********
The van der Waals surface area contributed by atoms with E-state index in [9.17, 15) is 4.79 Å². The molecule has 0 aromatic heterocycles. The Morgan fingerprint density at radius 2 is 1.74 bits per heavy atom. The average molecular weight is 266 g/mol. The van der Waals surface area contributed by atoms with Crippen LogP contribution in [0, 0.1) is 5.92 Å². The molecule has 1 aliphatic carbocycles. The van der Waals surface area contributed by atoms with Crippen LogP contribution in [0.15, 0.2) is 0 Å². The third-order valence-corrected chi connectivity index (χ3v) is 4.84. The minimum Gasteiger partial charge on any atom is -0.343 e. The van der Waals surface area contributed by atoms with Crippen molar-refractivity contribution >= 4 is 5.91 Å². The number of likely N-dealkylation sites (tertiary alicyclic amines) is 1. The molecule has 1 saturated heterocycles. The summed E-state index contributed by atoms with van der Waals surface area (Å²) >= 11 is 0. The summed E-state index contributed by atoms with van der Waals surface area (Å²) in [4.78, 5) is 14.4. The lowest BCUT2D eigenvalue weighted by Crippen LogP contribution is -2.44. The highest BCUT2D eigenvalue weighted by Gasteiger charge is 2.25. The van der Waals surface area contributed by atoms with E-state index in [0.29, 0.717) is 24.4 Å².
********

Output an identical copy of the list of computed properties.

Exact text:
The van der Waals surface area contributed by atoms with E-state index in [9.17, 15) is 4.79 Å². The molecule has 0 aromatic heterocycles. The Morgan fingerprint density at radius 2 is 1.74 bits per heavy atom. The average molecular weight is 266 g/mol. The van der Waals surface area contributed by atoms with Crippen LogP contribution in [0, 0.1) is 5.92 Å². The molecule has 1 aliphatic carbocycles. The van der Waals surface area contributed by atoms with Crippen LogP contribution in [0.15, 0.2) is 0 Å². The third-order valence-corrected chi connectivity index (χ3v) is 4.84. The minimum Gasteiger partial charge on any atom is -0.343 e. The van der Waals surface area contributed by atoms with Crippen molar-refractivity contribution >= 4 is 5.91 Å². The number of likely N-dealkylation sites (tertiary alicyclic amines) is 1. The molecule has 1 saturated heterocycles. The summed E-state index contributed by atoms with van der Waals surface area (Å²) >= 11 is 0. The summed E-state index contributed by atoms with van der Waals surface area (Å²) in [4.78, 5) is 14.4. The lowest BCUT2D eigenvalue weighted by Crippen LogP contribution is -2.44. The highest BCUT2D eigenvalue weighted by Gasteiger charge is 2.25. The van der Waals surface area contributed by atoms with E-state index in [0.29, 0.717) is 24.4 Å².